The cities where we need a special effort to turn out that vote include (but is not necessarily limited to): Charlotte & Raleigh in NC, Little Rock, in AR, New Orleans, LA, Anchorage, AK, Louisville, KY, Detroit, MI, Charleston, WV, Atlanta, GA and Denver, CO.
    Firstly, you get the gears churning in my head: I live in a safely blue state but I have family in Colorado.  Perhaps I can arrange some way to help out with the ground game.

    Secondly, there has been some the numbers that Nate Silver has provided has provided about the upcoming Senate races.  Having done some of my own data churning, I would offer up my numbers for purposes of discussion:

        Using Silver's numbers, I estimate a 34% chance of the GOP taking over the Senate.

        Using Silver's numbers, but adjusting the probability of winning in Colorado from 60% to 80%, I estimate a 27% chance of the GOP taking over.

    Which is a pretty big jump.  The usual caveats apply: Silver could be way off in his odds, I might have botched the analysis, a great deal will change before the election.

    But the central point remains: we have good to believe that an intelligent strategy of turning out our base in the cities will have a significant effect on the outcome.

    o caminho d'ouro, uma pinga de mel: Parati

    by tarkangi on Mon Mar 24, 2014 at 03:25:58 PM PDT

    •  Based on the numbers Colorado (2+ / 0-)
      Recommended by:
      tarkangi, wdrath

      won't need much help. They're pretty blue at this point. I think focusing on Texas could get some stuff done. Houston and San Antonio perhaps.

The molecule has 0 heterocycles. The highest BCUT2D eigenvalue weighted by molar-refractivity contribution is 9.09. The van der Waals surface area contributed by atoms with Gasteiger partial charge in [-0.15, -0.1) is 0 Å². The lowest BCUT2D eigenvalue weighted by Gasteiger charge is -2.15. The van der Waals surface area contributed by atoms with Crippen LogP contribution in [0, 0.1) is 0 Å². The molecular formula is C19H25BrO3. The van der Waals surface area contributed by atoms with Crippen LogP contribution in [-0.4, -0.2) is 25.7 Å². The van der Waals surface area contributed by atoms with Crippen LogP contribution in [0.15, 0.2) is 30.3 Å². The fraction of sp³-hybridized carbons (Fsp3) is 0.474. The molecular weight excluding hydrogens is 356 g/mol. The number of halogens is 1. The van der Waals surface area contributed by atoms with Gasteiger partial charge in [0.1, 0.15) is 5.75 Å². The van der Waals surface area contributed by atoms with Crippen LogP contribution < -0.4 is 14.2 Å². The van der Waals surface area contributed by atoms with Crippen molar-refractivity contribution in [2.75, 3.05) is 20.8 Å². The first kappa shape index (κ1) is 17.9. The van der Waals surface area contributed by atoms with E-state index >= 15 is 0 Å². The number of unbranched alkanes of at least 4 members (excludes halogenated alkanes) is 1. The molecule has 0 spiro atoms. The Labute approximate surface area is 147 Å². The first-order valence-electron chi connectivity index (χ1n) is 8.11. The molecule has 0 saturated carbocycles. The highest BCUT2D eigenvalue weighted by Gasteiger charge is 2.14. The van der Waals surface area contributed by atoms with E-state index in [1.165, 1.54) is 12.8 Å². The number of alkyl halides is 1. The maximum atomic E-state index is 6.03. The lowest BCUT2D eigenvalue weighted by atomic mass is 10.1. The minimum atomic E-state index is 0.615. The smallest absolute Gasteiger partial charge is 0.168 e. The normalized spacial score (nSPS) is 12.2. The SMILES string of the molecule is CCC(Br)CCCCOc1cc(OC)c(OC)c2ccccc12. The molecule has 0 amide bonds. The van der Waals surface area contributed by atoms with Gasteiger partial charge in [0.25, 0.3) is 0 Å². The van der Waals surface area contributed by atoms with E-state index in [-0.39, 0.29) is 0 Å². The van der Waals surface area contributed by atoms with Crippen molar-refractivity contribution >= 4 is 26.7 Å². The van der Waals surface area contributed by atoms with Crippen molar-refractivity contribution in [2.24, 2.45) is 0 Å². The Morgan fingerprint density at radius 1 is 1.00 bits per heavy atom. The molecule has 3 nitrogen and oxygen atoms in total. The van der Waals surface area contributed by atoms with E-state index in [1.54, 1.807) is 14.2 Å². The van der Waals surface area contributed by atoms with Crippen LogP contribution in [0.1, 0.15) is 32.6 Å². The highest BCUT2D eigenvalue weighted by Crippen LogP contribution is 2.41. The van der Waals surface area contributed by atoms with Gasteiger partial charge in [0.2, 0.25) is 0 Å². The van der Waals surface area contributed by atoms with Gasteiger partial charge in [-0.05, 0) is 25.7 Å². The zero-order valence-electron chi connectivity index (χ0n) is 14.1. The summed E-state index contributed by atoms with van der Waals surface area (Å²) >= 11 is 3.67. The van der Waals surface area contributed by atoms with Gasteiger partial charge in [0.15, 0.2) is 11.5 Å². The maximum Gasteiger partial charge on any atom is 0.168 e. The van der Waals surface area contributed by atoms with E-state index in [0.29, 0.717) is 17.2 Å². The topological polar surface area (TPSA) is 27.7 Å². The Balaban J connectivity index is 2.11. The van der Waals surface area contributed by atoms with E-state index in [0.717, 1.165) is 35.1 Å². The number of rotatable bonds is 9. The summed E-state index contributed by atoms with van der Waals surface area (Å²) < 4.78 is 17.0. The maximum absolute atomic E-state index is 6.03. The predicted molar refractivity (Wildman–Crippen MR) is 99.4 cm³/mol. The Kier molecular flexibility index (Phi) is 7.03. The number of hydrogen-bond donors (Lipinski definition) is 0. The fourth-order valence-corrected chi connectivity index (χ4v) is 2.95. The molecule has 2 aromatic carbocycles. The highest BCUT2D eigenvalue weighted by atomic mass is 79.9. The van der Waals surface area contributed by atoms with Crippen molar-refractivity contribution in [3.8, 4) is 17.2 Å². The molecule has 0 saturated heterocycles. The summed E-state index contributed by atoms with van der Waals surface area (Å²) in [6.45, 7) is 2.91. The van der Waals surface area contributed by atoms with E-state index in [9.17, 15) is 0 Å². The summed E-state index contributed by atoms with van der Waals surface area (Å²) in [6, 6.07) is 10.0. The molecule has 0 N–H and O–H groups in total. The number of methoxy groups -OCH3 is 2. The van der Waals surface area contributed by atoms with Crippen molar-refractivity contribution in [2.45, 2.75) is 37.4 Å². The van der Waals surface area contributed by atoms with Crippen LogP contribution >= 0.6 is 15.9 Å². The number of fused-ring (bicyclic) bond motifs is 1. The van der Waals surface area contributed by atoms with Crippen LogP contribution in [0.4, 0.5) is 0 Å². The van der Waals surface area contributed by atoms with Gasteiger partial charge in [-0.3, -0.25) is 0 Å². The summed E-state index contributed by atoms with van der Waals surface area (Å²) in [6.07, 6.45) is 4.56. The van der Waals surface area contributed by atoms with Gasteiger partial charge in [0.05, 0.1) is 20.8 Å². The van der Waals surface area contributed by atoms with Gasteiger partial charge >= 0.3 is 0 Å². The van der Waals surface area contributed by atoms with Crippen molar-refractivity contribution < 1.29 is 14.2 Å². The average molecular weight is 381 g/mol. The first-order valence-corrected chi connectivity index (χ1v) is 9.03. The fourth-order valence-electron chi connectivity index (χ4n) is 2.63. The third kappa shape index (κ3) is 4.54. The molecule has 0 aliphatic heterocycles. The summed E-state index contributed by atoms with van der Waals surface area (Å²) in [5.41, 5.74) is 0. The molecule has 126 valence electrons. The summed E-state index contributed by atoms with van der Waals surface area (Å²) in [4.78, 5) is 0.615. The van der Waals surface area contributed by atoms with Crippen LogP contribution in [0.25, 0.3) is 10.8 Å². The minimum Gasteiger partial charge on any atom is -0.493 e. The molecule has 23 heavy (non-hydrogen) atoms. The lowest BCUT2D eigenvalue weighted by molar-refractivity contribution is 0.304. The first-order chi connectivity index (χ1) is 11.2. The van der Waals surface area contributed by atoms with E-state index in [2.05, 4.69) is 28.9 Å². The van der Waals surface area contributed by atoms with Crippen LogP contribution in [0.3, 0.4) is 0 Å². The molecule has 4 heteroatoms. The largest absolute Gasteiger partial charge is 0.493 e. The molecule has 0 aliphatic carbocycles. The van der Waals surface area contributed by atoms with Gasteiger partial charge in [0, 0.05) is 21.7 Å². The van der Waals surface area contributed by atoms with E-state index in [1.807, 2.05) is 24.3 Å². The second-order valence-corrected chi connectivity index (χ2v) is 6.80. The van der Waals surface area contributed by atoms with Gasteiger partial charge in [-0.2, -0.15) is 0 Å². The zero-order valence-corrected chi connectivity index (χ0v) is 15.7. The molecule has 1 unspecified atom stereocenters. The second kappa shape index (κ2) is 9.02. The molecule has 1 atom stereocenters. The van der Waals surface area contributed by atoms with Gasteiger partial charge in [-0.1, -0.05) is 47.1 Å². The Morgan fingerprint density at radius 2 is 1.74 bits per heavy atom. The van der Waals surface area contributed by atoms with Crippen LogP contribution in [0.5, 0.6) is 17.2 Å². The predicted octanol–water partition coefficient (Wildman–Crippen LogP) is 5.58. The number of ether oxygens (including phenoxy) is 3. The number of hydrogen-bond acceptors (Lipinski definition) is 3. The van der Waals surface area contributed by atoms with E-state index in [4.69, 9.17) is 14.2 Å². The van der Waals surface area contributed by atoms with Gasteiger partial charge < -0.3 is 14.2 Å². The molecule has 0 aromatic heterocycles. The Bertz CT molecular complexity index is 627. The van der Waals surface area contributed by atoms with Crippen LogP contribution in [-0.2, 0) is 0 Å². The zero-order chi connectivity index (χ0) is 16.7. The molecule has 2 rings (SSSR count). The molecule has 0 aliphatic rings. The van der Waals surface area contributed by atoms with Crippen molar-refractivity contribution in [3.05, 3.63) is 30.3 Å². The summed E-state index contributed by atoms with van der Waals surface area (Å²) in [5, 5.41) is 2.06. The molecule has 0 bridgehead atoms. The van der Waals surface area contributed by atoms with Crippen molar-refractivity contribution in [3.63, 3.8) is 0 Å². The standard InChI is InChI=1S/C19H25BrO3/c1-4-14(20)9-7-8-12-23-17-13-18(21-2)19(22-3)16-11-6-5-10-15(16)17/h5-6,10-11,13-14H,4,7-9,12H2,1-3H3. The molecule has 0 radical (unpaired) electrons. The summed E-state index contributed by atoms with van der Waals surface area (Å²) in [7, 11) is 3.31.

If knowledge is power and power corrupts, does that mean that knowledge corrupts?

      by AoT on Mon Mar 24, 2014 at 03:52:04 PM PDT

      [ Parent ]

      •  maybe we could (1+ / 0-)
        Recommended by:
        AoT

        substitute another city for Denver (such as Miami)

        •  I think the first step is to figure out (2+ / 0-)
          Recommended by:
          wdrath, Odysseus

          where the party is putting resources and then have the netroots work in a different place. That's why I keep suggesting Houston. Miami might be a good plan as well, although it's pretty conservative, I'd expect we want to hit the places who's demographics support us more.

          If knowledge is power and power corrupts, does that mean that knowledge corrupts?

          by AoT on Mon Mar 24, 2014 at 04:09:11 PM PDT

          [ Parent ]

      •  I am learning to write more clearly (3+ / 0-)
        Recommended by:
        AoT, wdrath, Odysseus

        Every time I get criticized, I get better.

        My focus was on Denver only because I have a personal connection to the place.

        My intended point was that simply making the one modest improvement, in one state, translated into a real improvement in our odds of holding the Senate.  I never intended to suggest that we should put all of our eggs into the Colorado basket.

        The real point is that we can work the odds in every single battleground state through an intelligent GOTV campaign, and that understanding how the numbers work can be a useful guide to allocating resources.

        ***  BREAK ***

        To your specific point about Texas, Silver assigns it a 98% chance of going for Cornyn.  My gut instinct was that a twenty point shift in the probability for Texas would have a (much) smaller shift in the overall probability of holding the Senate - but the model I am using suggests that the effect should be about the same size.  

        This gives me lots of food for thought.  Thank you.

        o caminho d'ouro, uma pinga de mel: Parati

        by tarkangi on Mon Mar 24, 2014 at 04:25:23 PM PDT

        [ Parent ]

  •  There they go again! (0+ / 0-)

    The midterm elections are coming up, and the progressives are scrambling for issues that will divert the voters' attention away from the dismal performance of the President and Democrat policies. I would submit that more people are concerned about the lack of jobs and the increased costs of health insurance than they are about voter suppression and womens rights. The straw man argument about impeachment takes the cake, though.